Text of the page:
Beyond a tangle of silk thread, can have webs with a few radials and a zigzag concentric - only a partial circle.
The next step puts a catching spiral all the way around the spider waiting station.
How webs are constructed - saw video. The catching spiral is made from the outside in; there are actually 2 spiral in most forms - there is a scaffolding spiral made after the radials, from the inside out, and then the catchment spiral is made from the outside inward.
The smallest spiral webs are ~15 mm across; the largest are ~2m in diameter.
One form makes a 4-sided puffy silk web and uses it to grab out at and capture pedestrian prey; this form has reduced the amount of silk used and has used muscular movement to help capture prey; muscular movement is less metabolically expensive than silk production.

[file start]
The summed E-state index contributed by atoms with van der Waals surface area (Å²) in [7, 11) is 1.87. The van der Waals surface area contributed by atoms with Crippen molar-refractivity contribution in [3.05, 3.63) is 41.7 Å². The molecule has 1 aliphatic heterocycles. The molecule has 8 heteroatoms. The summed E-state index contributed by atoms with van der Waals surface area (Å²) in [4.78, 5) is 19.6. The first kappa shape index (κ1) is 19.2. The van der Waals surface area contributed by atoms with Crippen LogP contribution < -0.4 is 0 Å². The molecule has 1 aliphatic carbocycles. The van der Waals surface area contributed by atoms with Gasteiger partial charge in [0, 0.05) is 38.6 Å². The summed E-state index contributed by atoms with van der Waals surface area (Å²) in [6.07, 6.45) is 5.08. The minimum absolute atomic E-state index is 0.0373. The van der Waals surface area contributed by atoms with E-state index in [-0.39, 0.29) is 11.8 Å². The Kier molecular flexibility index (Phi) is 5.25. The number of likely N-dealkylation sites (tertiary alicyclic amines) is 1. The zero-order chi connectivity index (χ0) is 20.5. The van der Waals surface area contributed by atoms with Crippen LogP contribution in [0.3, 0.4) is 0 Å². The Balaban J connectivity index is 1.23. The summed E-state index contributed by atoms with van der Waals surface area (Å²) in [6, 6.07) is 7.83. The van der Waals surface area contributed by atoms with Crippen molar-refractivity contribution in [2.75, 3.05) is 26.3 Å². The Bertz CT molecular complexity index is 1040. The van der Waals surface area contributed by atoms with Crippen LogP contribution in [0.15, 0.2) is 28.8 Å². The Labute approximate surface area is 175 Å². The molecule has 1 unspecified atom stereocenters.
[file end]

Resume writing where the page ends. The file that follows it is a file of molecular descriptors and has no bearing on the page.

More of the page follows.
Another form makes a ball of silk, partly camouflaged by leaves and twigs and an opening - it is dark inside; insects are attracted to the inside because of the darkness, where they get caught on radials and eaten by the spider.
Another form makes a web of only radii - it dashes down to capture passing pedestrian prey.
Moths’ wing scales attach to sticky silk and are easily shed, allowing a moth to readily escape from spider webs. Spiders have responded by making finer mesh webs and then attacking quickly when a moth comes into contact. Another anti-moth strategy is to build a vertical extension of the web; the moth loses all its scales while falling downward and eventually gets stuck with no more scales to shed.